When the Centers for Medicare and Medicaid Services mandated that hospitals move from a fee-for-service structure to one focused on care coordination and outcomes, Massachusetts' Lawrence General Hospital had a choice to make: Wait to see if they would be required to tackle bundled payments as a new payment methodology, or make the leap themselves. They made the leap, and they're encouraging others to do the same.
Bundled payments are the reimbursement of healthcare providers on the basis of expected costs for clinically-defined episodes of care. Described as a middle ground between fee-for-service reimbursement and capitation, they've been touted as a strategy for reducing healthcare costs. Lawrence General wanted to test the waters to see if this was true, and while it's been a learning process, Robin Hynds is a believer in their potential.
Hynds is the senior director of care integration and transformation at the hospital, which has a model 2 bundled payment program for its congestive heart failure patients. For 90 days, the hospital is responsible for every health expense the patient incurs in that window.
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"We've been preparing for bundled payments for a long time now," said Hynds. "We have such a high percentage of Medicaid patients at the hospital, so Medicare and Medicaid had been looking at care delivery transformation initiatives. We knew we had this opportunity through our ACO a while ago, and we thought we should try to see what bundles were going to look like, knowing we'd probably be mandated in the future anyway. This was a way to dip our toes in the water. It really was an opportunity for us to learn, and also make a little bit of money."
The hospital monitors the effects of this approach very carefully. It has entered into a 50/50 arrangement with Remedy Partners as a convener to manage the bundle, and that partnership gave the journey some focus: The hospital knew, from Remedy's actuarial work, that it had to work on its readmissions, as well as patients' length of stay in its skilled nursing facilities.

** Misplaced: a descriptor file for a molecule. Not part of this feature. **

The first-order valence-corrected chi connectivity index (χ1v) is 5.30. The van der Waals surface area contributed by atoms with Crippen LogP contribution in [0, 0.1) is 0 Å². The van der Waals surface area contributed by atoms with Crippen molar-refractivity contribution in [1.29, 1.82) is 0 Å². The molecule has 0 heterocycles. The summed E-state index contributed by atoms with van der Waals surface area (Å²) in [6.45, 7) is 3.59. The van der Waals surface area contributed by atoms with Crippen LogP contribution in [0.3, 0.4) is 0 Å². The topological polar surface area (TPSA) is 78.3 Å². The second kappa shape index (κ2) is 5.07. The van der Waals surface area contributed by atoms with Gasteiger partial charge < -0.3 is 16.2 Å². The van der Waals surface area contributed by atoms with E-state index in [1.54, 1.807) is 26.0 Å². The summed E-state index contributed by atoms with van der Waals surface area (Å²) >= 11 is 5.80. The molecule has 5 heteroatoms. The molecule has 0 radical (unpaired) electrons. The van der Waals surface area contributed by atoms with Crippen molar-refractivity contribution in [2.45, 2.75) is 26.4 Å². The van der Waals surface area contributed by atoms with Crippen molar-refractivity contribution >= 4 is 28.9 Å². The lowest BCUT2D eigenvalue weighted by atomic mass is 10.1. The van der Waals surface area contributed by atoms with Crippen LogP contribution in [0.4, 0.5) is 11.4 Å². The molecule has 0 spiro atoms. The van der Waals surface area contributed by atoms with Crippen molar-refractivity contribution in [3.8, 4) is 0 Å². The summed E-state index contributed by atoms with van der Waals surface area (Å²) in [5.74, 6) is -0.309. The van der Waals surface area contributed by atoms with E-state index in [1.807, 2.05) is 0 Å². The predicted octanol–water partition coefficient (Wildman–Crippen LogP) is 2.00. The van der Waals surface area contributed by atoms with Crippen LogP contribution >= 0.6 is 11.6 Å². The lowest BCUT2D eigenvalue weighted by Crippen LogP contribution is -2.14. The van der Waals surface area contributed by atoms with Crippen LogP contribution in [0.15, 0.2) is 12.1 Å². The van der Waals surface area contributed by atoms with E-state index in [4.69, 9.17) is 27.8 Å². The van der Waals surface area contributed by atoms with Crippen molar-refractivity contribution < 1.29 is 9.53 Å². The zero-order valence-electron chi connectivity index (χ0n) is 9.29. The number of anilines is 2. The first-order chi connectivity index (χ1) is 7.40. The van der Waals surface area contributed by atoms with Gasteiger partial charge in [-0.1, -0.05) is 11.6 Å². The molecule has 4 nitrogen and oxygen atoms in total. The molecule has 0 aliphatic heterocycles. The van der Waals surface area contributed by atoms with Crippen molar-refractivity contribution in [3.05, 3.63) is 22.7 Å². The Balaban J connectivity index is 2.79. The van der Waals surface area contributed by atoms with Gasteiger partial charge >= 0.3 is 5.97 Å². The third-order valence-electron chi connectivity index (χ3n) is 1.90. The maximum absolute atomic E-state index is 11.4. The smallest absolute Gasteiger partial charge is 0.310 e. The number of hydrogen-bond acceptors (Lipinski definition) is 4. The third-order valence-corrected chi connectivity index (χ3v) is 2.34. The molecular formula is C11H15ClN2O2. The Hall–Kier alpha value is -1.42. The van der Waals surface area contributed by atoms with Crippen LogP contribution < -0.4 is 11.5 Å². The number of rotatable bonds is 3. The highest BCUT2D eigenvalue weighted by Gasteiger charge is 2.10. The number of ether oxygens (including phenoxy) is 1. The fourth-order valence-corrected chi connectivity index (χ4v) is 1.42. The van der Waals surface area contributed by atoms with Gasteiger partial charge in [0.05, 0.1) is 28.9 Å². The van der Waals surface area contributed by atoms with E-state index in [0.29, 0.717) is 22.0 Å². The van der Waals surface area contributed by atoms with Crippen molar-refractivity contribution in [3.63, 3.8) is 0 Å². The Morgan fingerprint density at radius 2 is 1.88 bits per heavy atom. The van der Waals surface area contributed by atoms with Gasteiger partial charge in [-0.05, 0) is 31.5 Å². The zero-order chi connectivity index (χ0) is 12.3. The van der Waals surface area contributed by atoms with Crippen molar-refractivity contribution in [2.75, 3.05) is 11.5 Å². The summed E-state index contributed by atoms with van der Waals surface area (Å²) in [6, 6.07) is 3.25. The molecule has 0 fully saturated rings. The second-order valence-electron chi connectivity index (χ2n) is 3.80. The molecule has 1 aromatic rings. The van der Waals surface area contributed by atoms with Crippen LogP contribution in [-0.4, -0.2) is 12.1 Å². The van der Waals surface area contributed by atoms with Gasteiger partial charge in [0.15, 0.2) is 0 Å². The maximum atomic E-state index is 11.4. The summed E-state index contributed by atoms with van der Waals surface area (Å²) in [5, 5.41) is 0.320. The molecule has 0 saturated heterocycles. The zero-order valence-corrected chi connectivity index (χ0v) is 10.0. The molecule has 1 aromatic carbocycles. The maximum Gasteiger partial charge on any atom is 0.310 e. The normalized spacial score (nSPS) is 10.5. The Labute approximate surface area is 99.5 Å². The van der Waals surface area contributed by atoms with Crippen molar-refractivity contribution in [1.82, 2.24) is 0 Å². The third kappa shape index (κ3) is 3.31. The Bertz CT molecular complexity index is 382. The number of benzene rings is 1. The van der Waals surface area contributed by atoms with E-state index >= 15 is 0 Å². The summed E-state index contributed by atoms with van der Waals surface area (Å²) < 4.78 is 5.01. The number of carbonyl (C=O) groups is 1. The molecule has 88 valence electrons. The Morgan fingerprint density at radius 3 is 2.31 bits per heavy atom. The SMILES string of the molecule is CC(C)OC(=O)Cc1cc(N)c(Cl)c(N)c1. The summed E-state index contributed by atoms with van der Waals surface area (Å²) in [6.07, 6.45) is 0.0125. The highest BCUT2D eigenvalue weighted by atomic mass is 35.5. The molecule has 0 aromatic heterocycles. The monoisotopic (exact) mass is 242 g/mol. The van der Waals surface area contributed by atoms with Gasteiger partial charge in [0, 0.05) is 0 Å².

"We've learned to really scrutinize our data," said Hynds. "You have to be very nimble in order to change if there are particular issues that are consistent."
Lawrence General ran into some issues during the third quarter of this year, when the hospital underperformed financially. Strong first and second quarters helped to offset its third-quarter losses, but the hospital noticed a trend -- some patients needed tertiary care to have valve replacements, something Lawrence General doesn't do in-house. That ate into the facility's wallet, but also provided a valuable lesson.
"That's helpful," said Hynds, "to sort of understand where your pain points can be, even to the granular level of the kinds of patients you're working with, and working with their social determinants of health and coming up with a care plan."
Hynds said that outliers are difficult to manage, and can add up in a bundle. Any organization, she said, should have processes in place to manage those patients as effectively as possible. That requires careful planning, focusing on the patients who are truly at risk.
And partnering with other organizations can create cohesiveness. Lawrence General is one of the only hospitals in the country partnering with large skilled nursing facilities to help them with their bundled payments -- which Hynds said is "going very successfully."
Hynds will be speaking on the keys to bundled payment success on Tuesday, Dec. 6 at the Revenue Cycle Solutions Summit in Boston.